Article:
Gender Bias in the World’s Natural History Museums
A scientist at the Natural History Museum in London has discovered that while the institution boasts an incomparable natural history collection, it has significantly more male specimens than female specimens. In her study, Dr. Natalie Cooper discovered the same male skew in four other leading natural history museums around the world (American Museum of Natural History, the Field Museum, Muséum National d’Histoire Naturelle, the Smithsonian).
“At a time of unprecedented importance for scientists to understand ecosystems and work to protect endangered animals, any research that has used these kinds of collections is likely to be inaccurate. For instance, chemicals found in specimens are analysed to learn about their migration patterns, but some species have gender-specific diets.”
More on the Study: As Dr. Cooper explained, “We found – perhaps unsurprisingly – that there was a bias towards male specimens. It is worse in birds than in mammals, with only about 40% of bird specimens being females, but around 48% female in mammals.”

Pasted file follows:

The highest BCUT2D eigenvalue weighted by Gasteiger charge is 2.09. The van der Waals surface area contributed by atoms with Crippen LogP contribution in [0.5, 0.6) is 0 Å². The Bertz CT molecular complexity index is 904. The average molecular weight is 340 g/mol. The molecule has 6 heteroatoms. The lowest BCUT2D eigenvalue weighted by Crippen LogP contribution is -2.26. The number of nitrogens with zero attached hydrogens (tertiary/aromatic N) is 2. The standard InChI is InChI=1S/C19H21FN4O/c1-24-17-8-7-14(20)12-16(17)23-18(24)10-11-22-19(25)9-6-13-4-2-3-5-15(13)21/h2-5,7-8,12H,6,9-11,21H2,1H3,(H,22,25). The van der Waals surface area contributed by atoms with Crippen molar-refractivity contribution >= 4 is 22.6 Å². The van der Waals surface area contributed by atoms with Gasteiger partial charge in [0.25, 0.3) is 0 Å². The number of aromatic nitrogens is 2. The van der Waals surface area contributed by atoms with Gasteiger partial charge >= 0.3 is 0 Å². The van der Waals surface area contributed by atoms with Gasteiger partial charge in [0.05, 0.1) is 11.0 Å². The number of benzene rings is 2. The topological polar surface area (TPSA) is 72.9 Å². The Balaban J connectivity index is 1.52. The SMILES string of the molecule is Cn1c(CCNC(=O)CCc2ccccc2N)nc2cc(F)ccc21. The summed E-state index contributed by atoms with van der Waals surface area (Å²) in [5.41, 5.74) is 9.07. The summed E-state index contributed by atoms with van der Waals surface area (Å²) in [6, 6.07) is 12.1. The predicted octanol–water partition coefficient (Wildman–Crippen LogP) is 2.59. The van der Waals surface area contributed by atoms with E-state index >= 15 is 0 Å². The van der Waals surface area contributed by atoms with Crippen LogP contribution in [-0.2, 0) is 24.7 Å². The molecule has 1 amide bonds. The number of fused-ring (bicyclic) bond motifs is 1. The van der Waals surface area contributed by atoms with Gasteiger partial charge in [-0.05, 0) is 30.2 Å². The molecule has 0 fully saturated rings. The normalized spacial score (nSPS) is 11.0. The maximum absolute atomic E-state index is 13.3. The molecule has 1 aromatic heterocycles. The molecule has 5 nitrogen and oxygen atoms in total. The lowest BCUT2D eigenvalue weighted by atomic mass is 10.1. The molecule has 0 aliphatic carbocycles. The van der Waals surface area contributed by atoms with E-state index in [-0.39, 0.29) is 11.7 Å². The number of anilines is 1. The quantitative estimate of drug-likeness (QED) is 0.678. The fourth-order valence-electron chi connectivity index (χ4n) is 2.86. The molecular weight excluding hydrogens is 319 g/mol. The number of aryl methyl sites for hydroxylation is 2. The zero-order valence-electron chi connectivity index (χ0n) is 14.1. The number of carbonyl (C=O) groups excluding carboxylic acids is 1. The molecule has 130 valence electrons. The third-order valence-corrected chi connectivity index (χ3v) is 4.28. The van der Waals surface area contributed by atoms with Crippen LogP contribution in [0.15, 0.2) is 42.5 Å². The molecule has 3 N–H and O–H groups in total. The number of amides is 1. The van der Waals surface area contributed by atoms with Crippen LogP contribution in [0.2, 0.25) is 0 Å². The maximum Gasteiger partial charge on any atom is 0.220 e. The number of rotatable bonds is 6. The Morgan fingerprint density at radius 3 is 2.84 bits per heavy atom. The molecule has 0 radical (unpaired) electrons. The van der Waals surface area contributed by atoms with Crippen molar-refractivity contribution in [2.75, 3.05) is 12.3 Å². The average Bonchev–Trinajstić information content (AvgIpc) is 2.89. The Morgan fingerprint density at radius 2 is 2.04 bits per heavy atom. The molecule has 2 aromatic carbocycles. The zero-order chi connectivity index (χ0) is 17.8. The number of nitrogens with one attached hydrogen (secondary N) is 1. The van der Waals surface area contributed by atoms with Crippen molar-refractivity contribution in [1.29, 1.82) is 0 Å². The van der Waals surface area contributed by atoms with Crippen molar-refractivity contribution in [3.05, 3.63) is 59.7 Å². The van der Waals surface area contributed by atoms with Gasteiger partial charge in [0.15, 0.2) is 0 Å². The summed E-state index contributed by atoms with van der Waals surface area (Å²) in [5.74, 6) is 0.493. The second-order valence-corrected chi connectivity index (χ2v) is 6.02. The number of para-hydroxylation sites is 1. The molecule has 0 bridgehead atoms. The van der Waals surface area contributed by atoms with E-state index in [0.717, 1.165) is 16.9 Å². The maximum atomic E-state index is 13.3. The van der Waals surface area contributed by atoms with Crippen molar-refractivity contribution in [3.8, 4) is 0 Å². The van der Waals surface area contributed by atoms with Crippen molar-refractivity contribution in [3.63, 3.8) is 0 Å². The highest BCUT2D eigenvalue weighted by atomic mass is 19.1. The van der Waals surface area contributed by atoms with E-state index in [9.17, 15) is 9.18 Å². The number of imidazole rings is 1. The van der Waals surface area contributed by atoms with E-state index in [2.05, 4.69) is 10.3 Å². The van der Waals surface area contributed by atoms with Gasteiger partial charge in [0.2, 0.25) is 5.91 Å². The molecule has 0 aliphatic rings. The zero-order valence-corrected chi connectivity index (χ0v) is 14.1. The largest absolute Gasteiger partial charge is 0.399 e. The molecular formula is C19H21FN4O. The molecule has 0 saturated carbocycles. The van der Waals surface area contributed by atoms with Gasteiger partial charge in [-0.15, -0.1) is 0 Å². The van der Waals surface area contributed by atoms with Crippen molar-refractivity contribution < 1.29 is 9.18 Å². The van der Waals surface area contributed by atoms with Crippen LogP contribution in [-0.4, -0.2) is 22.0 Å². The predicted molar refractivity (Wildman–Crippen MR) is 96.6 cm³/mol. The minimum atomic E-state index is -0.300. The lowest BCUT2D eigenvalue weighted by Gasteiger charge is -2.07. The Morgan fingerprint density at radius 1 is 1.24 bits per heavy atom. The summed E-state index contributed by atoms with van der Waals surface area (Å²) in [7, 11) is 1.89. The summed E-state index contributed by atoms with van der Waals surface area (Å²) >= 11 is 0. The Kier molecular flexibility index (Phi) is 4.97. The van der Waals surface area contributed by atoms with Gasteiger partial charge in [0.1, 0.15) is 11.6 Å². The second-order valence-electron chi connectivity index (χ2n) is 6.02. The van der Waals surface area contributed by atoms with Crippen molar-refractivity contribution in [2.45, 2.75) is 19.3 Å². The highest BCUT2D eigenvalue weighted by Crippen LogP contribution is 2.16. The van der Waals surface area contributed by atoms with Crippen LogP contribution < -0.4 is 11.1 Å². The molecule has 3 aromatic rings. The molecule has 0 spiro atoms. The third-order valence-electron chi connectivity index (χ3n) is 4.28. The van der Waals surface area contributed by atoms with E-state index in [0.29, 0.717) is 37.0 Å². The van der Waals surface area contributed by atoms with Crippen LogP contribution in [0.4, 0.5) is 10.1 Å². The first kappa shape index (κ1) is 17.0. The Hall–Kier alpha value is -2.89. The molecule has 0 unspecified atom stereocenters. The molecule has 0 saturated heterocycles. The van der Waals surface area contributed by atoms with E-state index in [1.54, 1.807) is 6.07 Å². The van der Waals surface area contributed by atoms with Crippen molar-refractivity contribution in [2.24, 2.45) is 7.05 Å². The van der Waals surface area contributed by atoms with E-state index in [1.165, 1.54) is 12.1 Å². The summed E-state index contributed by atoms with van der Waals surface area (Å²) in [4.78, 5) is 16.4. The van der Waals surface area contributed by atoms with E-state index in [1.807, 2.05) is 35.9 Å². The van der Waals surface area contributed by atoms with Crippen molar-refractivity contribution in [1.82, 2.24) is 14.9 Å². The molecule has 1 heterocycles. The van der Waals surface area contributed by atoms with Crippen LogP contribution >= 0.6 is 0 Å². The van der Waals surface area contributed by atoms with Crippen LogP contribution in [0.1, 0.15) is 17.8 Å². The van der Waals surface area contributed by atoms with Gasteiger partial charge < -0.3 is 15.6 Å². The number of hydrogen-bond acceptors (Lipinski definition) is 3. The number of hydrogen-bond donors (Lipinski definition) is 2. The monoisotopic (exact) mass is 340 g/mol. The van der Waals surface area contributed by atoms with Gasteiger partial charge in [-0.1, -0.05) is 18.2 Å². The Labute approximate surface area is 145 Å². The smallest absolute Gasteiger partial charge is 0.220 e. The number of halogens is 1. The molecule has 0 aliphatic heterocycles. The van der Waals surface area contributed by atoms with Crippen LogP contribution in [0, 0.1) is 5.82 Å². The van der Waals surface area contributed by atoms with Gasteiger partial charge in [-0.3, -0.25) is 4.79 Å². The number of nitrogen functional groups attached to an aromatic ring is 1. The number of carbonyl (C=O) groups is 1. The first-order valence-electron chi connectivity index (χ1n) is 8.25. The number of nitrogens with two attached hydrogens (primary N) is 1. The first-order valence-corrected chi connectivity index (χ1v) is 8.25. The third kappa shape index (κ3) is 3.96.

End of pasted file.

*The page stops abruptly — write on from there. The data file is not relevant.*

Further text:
The Male Bias: Journalist Caroline Criado Perez explained in Scientific American that the issue is that we’re so used to seeing the male body and lifestyle as just the standard human body and the standard human way of doing things. This also extends into scientific data collection which comes at the detriment of scientific knowledge. Criado Perez noted that the male data bias might also mean that,
- Female astronauts don’t have appropriate space suits
- Female police officers lack properly-fitting vests
- Women must take ineffective medication because male bodies are studied more readily
- And even algorithms for AI are incredibly male-biased. For example, Google’s voice recognition software, which is meant to be the best on the market, is 70 percent less likely to recognize a female voice than a male voice because it’s trained on a voice database that is heavily skewed towards male.
Why This Matters: Not only do women struggle for representation in science but biases held by male researchers can inhibit our understanding of species and ecosystems. If the goal of conservation is to preserve species and we’re only studying how the male of that species functions then we’re not getting a full understanding of how to best protect threatened animals. Breaking gender bias must begin early but we must also begin to example all the instances of default male preference in our lives and workplaces if we’re to make a difference overall.